Remember when you could say the word “freedom” without smirking ironically? Originally (1295—2001,) “freedom” had a relatively strict denotative meaning that corresponded to the range of things you were allowed to do. Then a bunch of church people in bathrobes who had never seen a girl’s twanger flew planes into the World Trade Center, and “freedom” became a marketing strategy.
It started with President Bush’s explanation that the 9/11 hijackers attacked us “because they hate our freedom.” That was much catchier than saying “because they hate our defense of Israel and our business negotiations with petro-states that have historically thwarted egalitarian reforms in the region,” but it raised some questions about the meaning of the word. Presumably, terrorists weren’t driven mad by our ability to move around and say stuff. “Freedom” must therefore mean something else, possibly related to Christina Aguilera having her tits out all the time.
Over the next decade, “freedom” gradually lost any specific meaning altogether. Saddam Hussein—who had previously exercised little influence over Americans’ right to publish a newspaper or get a speedy jury trial—became a threat to our freedom, and shortly afterward France’s refusal to participate in the war meant that freedom also had something to do with fries. Toby Keith explained that “freedom” is A) not free, so screw you Jean-Jacques Rousseau, and B) closely connected to the Army, plus probably C) pickup trucks. And Sarah Palin, who wants to make it illegal for women to get abortions and men to make out with each other, has elevated her support for “freedom” to a political position.
So “freedom” is now shorthand for some vague sense of American redneck culture that you may or may not be doing right. Enter the above commercial for the Dodge Challenger, which brings “freedom” to its final joint-custody visitation with meaning before shipping it off to boarding school forever. The remarkably cinematic narrative breaks down like this:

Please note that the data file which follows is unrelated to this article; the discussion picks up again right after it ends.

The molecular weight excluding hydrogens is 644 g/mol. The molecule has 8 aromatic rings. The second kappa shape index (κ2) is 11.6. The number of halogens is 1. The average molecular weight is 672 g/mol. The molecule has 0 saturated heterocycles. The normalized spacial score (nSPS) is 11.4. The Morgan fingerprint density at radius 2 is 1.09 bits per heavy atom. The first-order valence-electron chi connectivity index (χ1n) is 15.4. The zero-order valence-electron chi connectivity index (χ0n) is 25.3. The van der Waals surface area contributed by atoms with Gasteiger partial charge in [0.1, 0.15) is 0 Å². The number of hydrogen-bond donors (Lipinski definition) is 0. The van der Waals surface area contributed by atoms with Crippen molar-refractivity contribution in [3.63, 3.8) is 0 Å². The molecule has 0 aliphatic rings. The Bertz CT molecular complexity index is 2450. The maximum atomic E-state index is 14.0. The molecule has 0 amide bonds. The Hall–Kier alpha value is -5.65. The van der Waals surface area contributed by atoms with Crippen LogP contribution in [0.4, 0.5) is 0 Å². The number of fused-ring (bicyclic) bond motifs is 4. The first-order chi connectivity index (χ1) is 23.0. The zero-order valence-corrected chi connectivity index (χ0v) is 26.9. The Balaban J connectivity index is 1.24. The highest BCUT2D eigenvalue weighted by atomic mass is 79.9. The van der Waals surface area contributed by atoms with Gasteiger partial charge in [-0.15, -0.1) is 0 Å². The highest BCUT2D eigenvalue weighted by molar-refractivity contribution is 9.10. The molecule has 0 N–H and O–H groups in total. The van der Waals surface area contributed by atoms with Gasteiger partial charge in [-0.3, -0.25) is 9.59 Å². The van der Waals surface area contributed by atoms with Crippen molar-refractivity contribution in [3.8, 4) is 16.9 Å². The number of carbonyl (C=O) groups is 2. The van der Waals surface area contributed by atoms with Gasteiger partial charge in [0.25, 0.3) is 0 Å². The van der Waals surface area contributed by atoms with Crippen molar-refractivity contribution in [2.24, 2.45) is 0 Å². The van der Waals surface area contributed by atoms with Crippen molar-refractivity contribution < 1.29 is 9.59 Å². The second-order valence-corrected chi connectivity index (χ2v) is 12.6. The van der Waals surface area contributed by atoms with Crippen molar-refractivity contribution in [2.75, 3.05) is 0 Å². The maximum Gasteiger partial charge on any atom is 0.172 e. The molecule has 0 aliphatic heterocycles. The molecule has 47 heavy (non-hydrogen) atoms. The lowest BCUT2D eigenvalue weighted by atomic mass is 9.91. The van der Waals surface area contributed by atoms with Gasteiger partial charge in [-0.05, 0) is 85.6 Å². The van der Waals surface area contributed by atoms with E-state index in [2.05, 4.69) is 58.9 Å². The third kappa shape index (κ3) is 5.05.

Redcoats are all set to shoot freedom in the face. After being alerted by Frodo Baggins, a smug—some might say elitist—British officer instructs his troops to prepare to fire. Everyone aims his rifle, despite not yet knowing what he is going to shoot at.
Empty fields dappled with snow. Vague shapes drift through the trees—possibly horses, or maybe Bigfoot.
Three Dodge Challengers flying American flags out their windows tear across the field, fishtailing wildly. This change in tone is exactly the kind of smooth shift that owners of Dodge transmissions have come to expect. The Redcoats are terrified, presumably because they have never seen an automobile before and believe it is some kind of dragon.
Oh shit—it’s George Washington! And he is grimly hurtling toward British soldiers in his muscle car. The Redcoats run away, and at least one of them is trampled by his own horse. “Horses suck,” the Dodge Motor Company reminds us.
George Washington stands triumphant next to his car and prepares to get just inundated with pussy. Not pictured: Martha Washington in white lipstick, Skynyrd shirt.
Two things strike me about this commercial:
1) The Dodge “Challenger” is a bad name. Don’t name your new car after the most famous mechanical construction ever to explode.
2) So this is freedom now, huh? When my ancestors were literally freezing their asses off at Valley Forge—okay, your ancestors; mine were alternately starving and drinking themselves to death in Ireland at the time—they consoled themselves with the knowledge that future generations would be able to drive around in rad cars, flying the flag and wearing plastic shoes and eating Taco Bell.
Presumably, this ad is some sort of cynical attempt to cash in on the Tea Party, which makes sense since both that august organization and the market for reissue muscle cars are composed primarily of middle-aged men who desperately want people to look at them. I was going to say that’s a grotesque perversion of an American ideal, but is it really so much worse than what we’ve had already?
“Freedom” once meant to this country what “sportsmanship” meant to Roger Clemens. Now it’s a figure of speech, an attempt to justify our ridiculous cars by reminding people that we used to throw the high heat. This commercial—like the Tea Party, like freedom fries, like Toby Keith on the ranch they flew him out to so he could shoot a video—evokes the past to make us feel good about the present.
Maybe it’s just me, but I have found the past more useful as a way to be ashamed about the present. Lord knows that’s how I feel when I watch this commercial. If George Washington were here, he would not give a rat’s ass about the Dodge Challenger. He would want to know what happened to his hemp fields, and his Irish servant girl abortioner, and all the other things that made American plenty of fun already on a damn horse.